Search Images Maps Play YouTube News Gmail Drive More »
Sign in
Screen reader users: click this link for accessible mode. Accessible mode has the same essential features but works better with your reader.

Patents

  1. Advanced Patent Search
Publication numberUS2798565 A
Publication typeGrant
Publication dateJul 9, 1957
Filing dateDec 23, 1954
Priority dateDec 23, 1954
Publication numberUS 2798565 A, US 2798565A, US-A-2798565, US2798565 A, US2798565A
InventorsRosenthal Harry, George E Slaboch
Original AssigneeRosenthal
Export CitationBiBTeX, EndNote, RefMan
External Links: USPTO, USPTO Assignment, Espacenet
Motorized wheel chair steered by driving
US 2798565 A
Abstract  available in
Images(3)
Previous page
Next page
Claims  available in
Description  (OCR text may contain errors)

H; ROSENTHAL. ET AL I MOTORIZED WHEEL CHAIR s'rEEREn BY DRIVING I): SheetE-She'qt 1 Filed Dec. 23, 1954 INEN 2,798,565 MOTORIZED WHEEL'QI-XAIR STEERED BY DRIVING Filed D80. 23. 19'54 15957 H. kosEN'rHAL Er AL Sheets-Sheet 2 r V 1 W 1 f?? y 9,1957 -H. ROSENTHAL El AL 2,798,565

" MOTORIZED WHEEL CHAIR sTEEREDpY DRIVING 3 Sheets-Sheet 5 Flled Dec 23 1954 United States Patent MOTORIZED WHEEL CHAIR STEERED BY DRIVING Harry Rosenthal and George E. Slaboch, Chicago, 115.; said Slaboch assignor to said Rosenthal Application December 23, 1954, Serial No. 477,273

9 Claims. (Cl. 180-65) This invention relates generally to motorized wheel chairs for invalids and more particularly to improved electric driving apparatus for such chairs.

Electrically driven wheel chairs for use by physically handicapped persons have been known in the prior art, but the motor driving devices for such wheel chairs have been of rather complex construction and of a type not easily installed on a given wheel chair. Furthermore, there is a need to improve the motorized wheelchairs of the prior art to render them more practical so that they are easily operable by partially incapacitated persons by means of a minimum number of simple controls which provide sufiicient regulation for maneuvering in the close quarters frequently encountered as, for example, in the home.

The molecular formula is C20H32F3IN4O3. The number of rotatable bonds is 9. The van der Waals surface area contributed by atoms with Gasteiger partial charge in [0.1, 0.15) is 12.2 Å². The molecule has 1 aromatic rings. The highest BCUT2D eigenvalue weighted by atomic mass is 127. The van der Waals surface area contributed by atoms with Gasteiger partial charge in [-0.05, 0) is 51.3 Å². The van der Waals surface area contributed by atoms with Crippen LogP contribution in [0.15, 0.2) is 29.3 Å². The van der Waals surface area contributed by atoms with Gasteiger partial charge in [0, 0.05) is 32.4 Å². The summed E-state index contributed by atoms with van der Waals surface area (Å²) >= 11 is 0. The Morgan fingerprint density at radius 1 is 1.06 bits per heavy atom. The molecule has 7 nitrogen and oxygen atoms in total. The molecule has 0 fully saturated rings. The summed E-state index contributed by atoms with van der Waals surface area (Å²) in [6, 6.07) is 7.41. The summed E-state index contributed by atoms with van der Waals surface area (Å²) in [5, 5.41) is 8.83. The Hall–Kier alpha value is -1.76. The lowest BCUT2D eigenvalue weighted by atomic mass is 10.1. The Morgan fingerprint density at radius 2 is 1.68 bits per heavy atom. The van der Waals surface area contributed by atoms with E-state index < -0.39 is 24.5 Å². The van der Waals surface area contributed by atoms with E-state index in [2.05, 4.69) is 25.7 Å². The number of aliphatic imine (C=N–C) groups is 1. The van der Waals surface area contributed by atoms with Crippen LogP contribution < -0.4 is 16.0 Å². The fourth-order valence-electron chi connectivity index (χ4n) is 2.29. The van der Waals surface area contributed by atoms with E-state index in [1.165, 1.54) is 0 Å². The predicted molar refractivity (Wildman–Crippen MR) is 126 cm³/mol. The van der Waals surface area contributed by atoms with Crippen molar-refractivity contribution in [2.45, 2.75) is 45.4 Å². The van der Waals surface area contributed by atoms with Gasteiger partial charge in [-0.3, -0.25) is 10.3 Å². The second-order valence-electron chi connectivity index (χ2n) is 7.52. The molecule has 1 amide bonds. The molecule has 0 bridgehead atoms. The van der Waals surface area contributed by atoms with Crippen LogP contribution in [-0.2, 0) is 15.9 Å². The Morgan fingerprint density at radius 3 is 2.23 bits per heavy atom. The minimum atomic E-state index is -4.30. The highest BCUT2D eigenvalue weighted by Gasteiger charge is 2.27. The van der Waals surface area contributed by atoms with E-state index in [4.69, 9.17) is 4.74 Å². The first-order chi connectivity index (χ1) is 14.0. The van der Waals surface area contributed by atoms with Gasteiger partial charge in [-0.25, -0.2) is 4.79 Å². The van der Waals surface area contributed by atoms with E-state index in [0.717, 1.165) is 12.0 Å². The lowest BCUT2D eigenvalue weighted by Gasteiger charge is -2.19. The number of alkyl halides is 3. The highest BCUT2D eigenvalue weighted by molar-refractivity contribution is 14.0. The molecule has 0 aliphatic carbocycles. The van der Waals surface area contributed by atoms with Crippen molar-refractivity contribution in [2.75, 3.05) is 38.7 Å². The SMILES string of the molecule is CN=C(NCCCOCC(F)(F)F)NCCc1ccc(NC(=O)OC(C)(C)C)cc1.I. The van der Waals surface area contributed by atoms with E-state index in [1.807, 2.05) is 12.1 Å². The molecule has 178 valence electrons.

Accordingly, it is an object of the present invention to provide electric motor driving apparatus for a wheel chair which is of simple and inexpensive construction.

Another object is to provide an improved motor driving attachment for an invalids wheel chair which attachment may be easily installed thereon.

Still another object of the invention is to provide an improved electrically driven wheel chair which is operable for forward and reverse travel and which may turn within a very small radius.

Yet another object of the invention is to provide a highly maneuverable motor driven wheel chair having a minimum number of easily operable controls which are arranged to prevent inadvertent damage to the system if operated improperly.

A feature is the provision of an improved motor driven wheel chair utilizing an electric motor drive for each of two wheels thereof and an energizing circuit for the motors having switches to selectively operate the individual motors in forward and reverse rotation for maneuvering the wheel chair.

Another feature of this invention is the provision of an attachment for a standard wheel chair for converting the same to a motorized chair in which the various parts can be easily attached to the chair without any modification thereof.

A further feature of the invention is the provision of an improved motor driving attachment for a wheel chair including a pair of separately operable electric motors pivotally supported on the frame of a wheel chair, with the motors having drive drums individually engageable and disengageable with a pair of wheels of the wheel chair upon pivotal movement about the shaft.

Still another feature of the invention is the provision of an improved wheel chair having a four position switch device to operate selectively a pair of electric driving motors for complete maneuverability of the chair including forward and reverse travel as well as turning of comparatively wide radius, and turning of very small radius.

Further objects, features and the attending advantages of the invention will be apparent upon consideration of the following description when taken in conjunction with the accompanying drawing in which: